Home Analysis Observations of an Expat: Modi – The Winner Loses

Observations of an Expat: Modi – The Winner Loses

Observations of an Expat: Modi – The Winner Loses

Narendra Modi’s Baharatiya Janata Party lost its absolute majority in parliament. But with the help of 23 smaller parties has cobbled together a working coalition.

By Tom Arms

Narendra Modi won and lost India’s general election.

His Baharatiya Janata Party (BJP) lost its absolute majority in parliament. But with the help of 23 smaller parties has cobbled together a working coalition.

But more importantly, the BJP lost big in the expectation stakes. Modi’s party was predicted to romp home with 400-plus seats. This would have given the BJP the super majority it needed to complete the transformation of India from the world’s largest democracy to an autocratic Hindu nationalist nation.

As it is the BJP dropped from 303 to 240 seats. And, to add insult to injury, some of its biggest losses were in the BJP heartland of Uttar Pradesh.

Modi faces additional problems. A big chunk of his new coalition partners are secularists. They do not share his Hindu nationalist vision. This will make it difficult for 73-year-old Narendra Modi to achieve his goals in what is almost certain to be his third and final term as prime minister. And because Modi has stooped to cult politics to realize his ambitions, there is no BJP successor in sight.

Modi’s failed expectations has several causes. As usual, economic is near or at the top of the list. At a macro level India looks fantastic. GDP growth is an astonishing 8.4 percent a year.  There are 200 Indian billionaires, putting the sub-continent third behind the US and China. But trickledown economics have failed in India just like everywhere else. Twenty-two percent of Indians live below the world poverty line. The per capita income is $2,023 a year.

The number and quality of India’s higher education institutions has dramatically increased from 723 in 2014 to 1,113 in 2023. But so has youth unemployment figure at 23.22 percent. Many of the young people brandishing impressive university degrees have been forced to return to the countryside and poor paying agricultural jobs. So yes, there is a growing national pride. But its benefits are diluted by growing inequalities.

Another problem is the caste system which has inflicted Indian society for centuries. The British colonials imposed an affirmative action program which was later enshrined in the Indian constitution. This provided a guaranteed quota in parliament, jobs, education and other sectors for the Dalits (untouchables), other low castes and minorities such as Christians, Muslims and Anglo-Indians.

The problem was that no one knew for certain the size of the pool of Dalits in order to calculate a reasonable quota. This is because that there had been no caste census since before independence in 1947. Last September, however, there was just such a census in the Bihar state. It revealed that the size of the Dalit caste was much larger—and thus more of a problem– than expected.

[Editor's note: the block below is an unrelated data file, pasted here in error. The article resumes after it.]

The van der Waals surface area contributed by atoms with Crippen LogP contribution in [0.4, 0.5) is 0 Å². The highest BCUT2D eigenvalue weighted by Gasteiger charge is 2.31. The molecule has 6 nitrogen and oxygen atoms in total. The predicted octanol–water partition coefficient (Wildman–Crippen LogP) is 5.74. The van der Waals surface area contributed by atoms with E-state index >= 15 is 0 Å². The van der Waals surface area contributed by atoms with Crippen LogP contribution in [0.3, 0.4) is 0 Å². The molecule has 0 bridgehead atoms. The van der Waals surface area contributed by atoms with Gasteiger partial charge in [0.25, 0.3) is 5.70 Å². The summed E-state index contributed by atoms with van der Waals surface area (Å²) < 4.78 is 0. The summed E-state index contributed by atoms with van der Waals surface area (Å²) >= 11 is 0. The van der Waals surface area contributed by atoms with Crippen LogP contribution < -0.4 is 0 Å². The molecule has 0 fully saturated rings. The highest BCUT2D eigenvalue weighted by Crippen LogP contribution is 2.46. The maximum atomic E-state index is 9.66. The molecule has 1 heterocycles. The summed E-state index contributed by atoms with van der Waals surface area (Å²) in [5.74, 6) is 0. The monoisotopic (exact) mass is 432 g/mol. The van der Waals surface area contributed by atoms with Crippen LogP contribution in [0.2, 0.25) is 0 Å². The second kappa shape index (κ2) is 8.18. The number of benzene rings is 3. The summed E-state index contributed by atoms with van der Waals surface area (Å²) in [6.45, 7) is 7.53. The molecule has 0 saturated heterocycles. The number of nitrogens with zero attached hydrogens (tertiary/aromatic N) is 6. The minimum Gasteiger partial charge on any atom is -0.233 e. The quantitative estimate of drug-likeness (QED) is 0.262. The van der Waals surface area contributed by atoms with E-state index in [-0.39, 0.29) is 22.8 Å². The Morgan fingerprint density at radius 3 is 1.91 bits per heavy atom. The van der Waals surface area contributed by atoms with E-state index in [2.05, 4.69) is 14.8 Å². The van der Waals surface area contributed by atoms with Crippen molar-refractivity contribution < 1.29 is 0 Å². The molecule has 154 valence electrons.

India-Elections-2024-696x342Modi has elevated himself to the status of political demi-god. This has helped to secure his base but failed to broaden it as Indians fear the threat that cult politics has on their proud democratic traditions.

This has resulted in a call for a nationwide caste census and increased constitutional protection for the lower castes and minority groups. Such a move would put the BJP’s Hindu nationalism in a collision course with the Dalits who—up until this election—were Modi supporters. .

There are other areas of concern. Modi has elevated himself to the status of political demi-god. This has helped to secure his base but failed to broaden it as Indians fear the threat that cult politics has on their proud democratic traditions.

The threat is real. To reinforce his increasingly centralized foundations, Modi has introduced crony capitalism and significantly curbed freedom of press and speech. Journalists, politicians and academics who dare to criticize the Indian prime minister find themselves unemployed, harassed by the tax authorities or, in some cases, behind bars. The BBC’s offices were raided by tax authorities after it broadcast a program critical of Modi.

The opposition Congress Party fared much worse. Last year its dynastic leader Rahul Gandhi was convicted of defamation by a court in Modi’s home state of Gujarat. The conviction carried a two-year jail sentence and a bar on contesting any elected office. It required an international outcry before the Indian Supreme Court threw out the conviction.

But Modi did not stop there. Shortly before the election, two chief ministers belonging to the Congress Party were jailed and the party’s bank accounts were frozen by the tax authorities.

Most political pundits expected that the compounding problems would crush Congress at the polls. But the INDIAN Alliance which Congress leads won 230 seats. Gandhi declared the result “a moral and political defeat for Mr. Modi.”

It is too early to say for certain, but momentum appears to have shifted to Gandhi and the Congress party. The coming year will be an important barometer. Swathes of political power are devolved to the state governments. Over the next 14 months there will be five important state elections.

The condition of India’s democracy is important to the world. The sub-continent is neck and neck with China in population size. It will soon overtake Japan as the world’s third largest economy. According to Global Firepower its military establishment is the third largest in the world after the US and China. It is a nuclear power. As a member of the Quadrilateral Security Dialogue (along with the US, Japan and Australia), India plays an important role in containing and countering growing Chinese influence in the Asia-Pacific region.

It is vitally important that India’s political institutions have more in common with western democracies than with the autocracies of Moscow and Beijing. Certainly, India’s claim to the title of “The World’s largest democracy” was looking a bit dubious—until this week.

World-ReviewWorld Review

Sometimes the most shocking statements are the most obvious. Especially when they are spoken by those encumbered with having to be the most diplomatic.

This week President Joe Biden publicly stated what everyone knows but he has been reluctant to confirm: Israeli Prime Minister Benjamin Netanyahu is dragging out the Gaza War as a way to stay in office.

He might have also added that the war is keeping Netanyahu out of prison as he has been indicted on charges of bribery, fraud and breach of trust. As long as he is prime minister he cannot be tried.

The latest Israeli opinion polls indicate that if an election were held in Israel today Netanyahu’s Likud-led coalition would win 46 seats compared to the opposition parties’ 68 seats. But, at the same time, polls show strong support for the war and its goal of eliminating Hamas. If Netanyahu achieves the total destruction of the enemy then the voters might just forgive him for creating the conditions that allowed the 7 October attack to happen.